Deron Williams has his ups and downs -- as do the Nets

Deron Williams of the Nets puts up a

Deron Williams of the Nets puts up a shot for a basket against Kyle Lowry of the Toronto Raptors during Game 3 of their first-round playoff series at Barclays Center on Friday, April 25, 2014. (Credit: Jim McIsaac)

Deron Williams was the first piece of this Brooklyn Nets' puzzle, the All-Star point guard around whom everyone else was supposed to fall in place.

With the additions of All-Star swingman Joe Johnson and then future Hall of Famers Paul Pierce and Kevin Garnett, Williams' name has been shoved a few rungs lower on the team's marquee this season. But make no mistake: How Williams plays could determine if the team wins a playoff series for the first time since moving to Brooklyn.

When Williams is at the top of his game and is able to get his teammates involved, the Nets are a difficult team to beat, as the Toronto Raptors found out Friday night in Game 3 of their Eastern Conference first-round playoff series. Williams scored 22 points, shooting 7-for-14, and had eight assists to lead the Nets to a 102-98 win and a 2-1 lead in the series.

Yet even in playing his best game of the playoffs, Williams showed some of the maddening inconsistency that has plagued his career as a Net. As the Raptors were furiously trying to come back in the final minute, Williams missed three of his five free throws.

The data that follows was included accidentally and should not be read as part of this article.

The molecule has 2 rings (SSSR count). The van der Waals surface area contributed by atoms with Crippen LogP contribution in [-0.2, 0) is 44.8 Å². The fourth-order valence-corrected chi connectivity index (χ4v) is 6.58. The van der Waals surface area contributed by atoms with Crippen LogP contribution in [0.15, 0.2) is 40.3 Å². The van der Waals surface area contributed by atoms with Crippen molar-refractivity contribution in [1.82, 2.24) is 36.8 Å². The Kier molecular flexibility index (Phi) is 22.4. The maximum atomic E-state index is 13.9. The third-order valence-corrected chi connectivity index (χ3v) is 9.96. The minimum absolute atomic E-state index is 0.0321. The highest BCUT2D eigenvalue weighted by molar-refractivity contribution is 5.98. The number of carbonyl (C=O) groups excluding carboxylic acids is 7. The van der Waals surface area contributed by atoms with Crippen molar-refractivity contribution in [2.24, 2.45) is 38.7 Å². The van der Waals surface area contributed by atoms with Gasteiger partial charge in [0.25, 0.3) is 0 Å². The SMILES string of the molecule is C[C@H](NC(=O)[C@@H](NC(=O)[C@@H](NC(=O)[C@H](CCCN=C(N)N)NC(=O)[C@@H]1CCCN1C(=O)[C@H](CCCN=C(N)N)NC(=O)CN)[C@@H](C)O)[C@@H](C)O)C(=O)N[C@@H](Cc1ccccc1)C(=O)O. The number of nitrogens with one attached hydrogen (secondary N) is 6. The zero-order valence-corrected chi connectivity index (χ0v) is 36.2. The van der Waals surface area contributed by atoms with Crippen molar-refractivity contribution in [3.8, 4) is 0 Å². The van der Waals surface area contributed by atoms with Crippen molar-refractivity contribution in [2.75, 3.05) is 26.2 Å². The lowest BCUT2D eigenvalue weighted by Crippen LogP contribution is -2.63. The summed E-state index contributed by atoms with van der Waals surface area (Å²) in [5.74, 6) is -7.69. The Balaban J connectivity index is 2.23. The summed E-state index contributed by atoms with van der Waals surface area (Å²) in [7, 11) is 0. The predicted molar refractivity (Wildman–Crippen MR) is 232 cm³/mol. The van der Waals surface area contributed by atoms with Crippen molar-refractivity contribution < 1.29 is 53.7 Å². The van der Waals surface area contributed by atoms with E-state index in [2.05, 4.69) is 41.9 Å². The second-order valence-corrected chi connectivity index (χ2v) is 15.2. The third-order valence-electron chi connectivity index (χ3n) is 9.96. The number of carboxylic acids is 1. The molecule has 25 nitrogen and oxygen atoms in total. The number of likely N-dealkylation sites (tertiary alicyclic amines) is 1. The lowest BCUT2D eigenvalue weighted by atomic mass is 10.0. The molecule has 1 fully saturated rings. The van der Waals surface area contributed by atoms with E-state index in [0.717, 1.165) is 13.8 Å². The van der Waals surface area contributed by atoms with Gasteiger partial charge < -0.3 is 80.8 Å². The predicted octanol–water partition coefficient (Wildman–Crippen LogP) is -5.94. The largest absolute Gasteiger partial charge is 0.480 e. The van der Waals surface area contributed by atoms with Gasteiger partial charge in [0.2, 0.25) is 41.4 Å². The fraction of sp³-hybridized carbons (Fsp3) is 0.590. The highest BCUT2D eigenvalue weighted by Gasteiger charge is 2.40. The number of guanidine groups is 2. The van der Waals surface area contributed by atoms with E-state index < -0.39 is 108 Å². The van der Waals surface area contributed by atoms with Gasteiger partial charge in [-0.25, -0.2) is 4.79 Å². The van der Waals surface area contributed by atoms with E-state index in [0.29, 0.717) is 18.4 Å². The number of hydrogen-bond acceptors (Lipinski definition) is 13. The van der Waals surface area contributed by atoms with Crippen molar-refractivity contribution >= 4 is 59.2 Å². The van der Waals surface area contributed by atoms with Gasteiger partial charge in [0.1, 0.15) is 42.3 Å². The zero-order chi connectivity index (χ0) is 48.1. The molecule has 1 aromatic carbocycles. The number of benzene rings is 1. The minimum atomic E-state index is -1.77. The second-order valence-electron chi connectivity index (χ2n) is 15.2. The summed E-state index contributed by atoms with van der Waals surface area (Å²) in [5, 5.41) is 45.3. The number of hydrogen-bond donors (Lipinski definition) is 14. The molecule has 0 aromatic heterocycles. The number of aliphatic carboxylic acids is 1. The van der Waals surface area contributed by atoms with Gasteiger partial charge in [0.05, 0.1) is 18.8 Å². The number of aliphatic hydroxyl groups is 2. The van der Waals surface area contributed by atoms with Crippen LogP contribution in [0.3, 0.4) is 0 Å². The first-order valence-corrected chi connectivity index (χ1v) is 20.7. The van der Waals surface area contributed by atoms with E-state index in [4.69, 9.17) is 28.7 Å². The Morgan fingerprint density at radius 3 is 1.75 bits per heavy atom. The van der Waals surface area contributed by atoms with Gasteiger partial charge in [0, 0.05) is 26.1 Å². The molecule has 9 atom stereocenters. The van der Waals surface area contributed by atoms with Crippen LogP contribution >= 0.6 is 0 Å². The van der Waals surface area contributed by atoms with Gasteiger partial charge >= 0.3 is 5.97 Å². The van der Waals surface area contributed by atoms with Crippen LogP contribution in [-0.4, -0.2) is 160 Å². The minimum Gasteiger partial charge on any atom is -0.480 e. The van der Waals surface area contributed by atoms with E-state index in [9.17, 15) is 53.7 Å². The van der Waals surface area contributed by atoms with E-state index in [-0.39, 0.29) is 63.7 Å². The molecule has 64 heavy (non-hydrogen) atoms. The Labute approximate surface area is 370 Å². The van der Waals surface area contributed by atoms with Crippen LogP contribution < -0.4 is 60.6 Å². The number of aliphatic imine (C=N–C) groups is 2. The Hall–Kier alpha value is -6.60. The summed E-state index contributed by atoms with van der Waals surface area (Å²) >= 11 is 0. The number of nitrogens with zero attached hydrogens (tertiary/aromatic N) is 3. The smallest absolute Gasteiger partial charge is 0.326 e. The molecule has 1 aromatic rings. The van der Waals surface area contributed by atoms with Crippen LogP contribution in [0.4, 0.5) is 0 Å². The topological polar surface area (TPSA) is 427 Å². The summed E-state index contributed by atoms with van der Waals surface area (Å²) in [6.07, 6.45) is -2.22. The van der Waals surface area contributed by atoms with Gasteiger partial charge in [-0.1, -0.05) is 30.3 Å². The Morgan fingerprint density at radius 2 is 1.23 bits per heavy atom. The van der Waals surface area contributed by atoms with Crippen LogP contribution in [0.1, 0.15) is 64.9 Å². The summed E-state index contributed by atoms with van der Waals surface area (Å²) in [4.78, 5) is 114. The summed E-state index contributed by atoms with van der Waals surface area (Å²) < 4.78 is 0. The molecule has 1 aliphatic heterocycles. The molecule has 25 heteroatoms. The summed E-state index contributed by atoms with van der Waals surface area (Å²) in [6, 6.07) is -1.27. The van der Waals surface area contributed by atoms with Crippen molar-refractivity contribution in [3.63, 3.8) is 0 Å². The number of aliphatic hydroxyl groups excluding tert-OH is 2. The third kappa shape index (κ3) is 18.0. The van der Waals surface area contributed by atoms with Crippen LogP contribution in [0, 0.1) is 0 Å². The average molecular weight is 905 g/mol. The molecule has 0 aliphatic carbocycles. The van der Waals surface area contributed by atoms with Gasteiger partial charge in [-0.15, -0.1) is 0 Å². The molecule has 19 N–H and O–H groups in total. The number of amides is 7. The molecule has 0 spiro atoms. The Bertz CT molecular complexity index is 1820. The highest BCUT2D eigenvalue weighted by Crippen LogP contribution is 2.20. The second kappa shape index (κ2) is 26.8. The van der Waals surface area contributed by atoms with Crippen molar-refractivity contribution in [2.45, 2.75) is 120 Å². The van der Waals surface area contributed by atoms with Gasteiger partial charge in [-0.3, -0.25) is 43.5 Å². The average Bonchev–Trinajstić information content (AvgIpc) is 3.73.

"He's human. It happens," coach Jason Kidd said. "He missed a couple, but we still believe when he goes to the free-throw line that he's going to make the next one."

The Nets, who went ahead by 15 points with 5:02 remaining, were outscored 32-25 in the final period.

"We've got to work on putting teams away, especially in our building," Williams said. "We have the crowd behind us and we got to put our foot on people, and we didn't do that tonight."

Williams did come up big early in the game. Playing with the kind of emotion fans are more used to seeing from guys like Garnett and Pierce, he seized the momentum in the final minutes of the second quarter.

He tussled with Kyle Lowry, who was called for a foul. Williams made both free throws and then stole the ball from Lowry on the next possession. Finally, with 39 seconds left, he hit an 18-footer to give the Nets a 49-41 lead.

Even with the mishaps in the final minute, the game was Williams' best of the series. In the Nets' Game 2 loss, he had 15 points and five assists in 35 minutes. He shot 5-for-15 from the floor as the Nets lost by five points. He did score 24 points in their Game 1 win, but he shot 8-for-20 and had only three assists.

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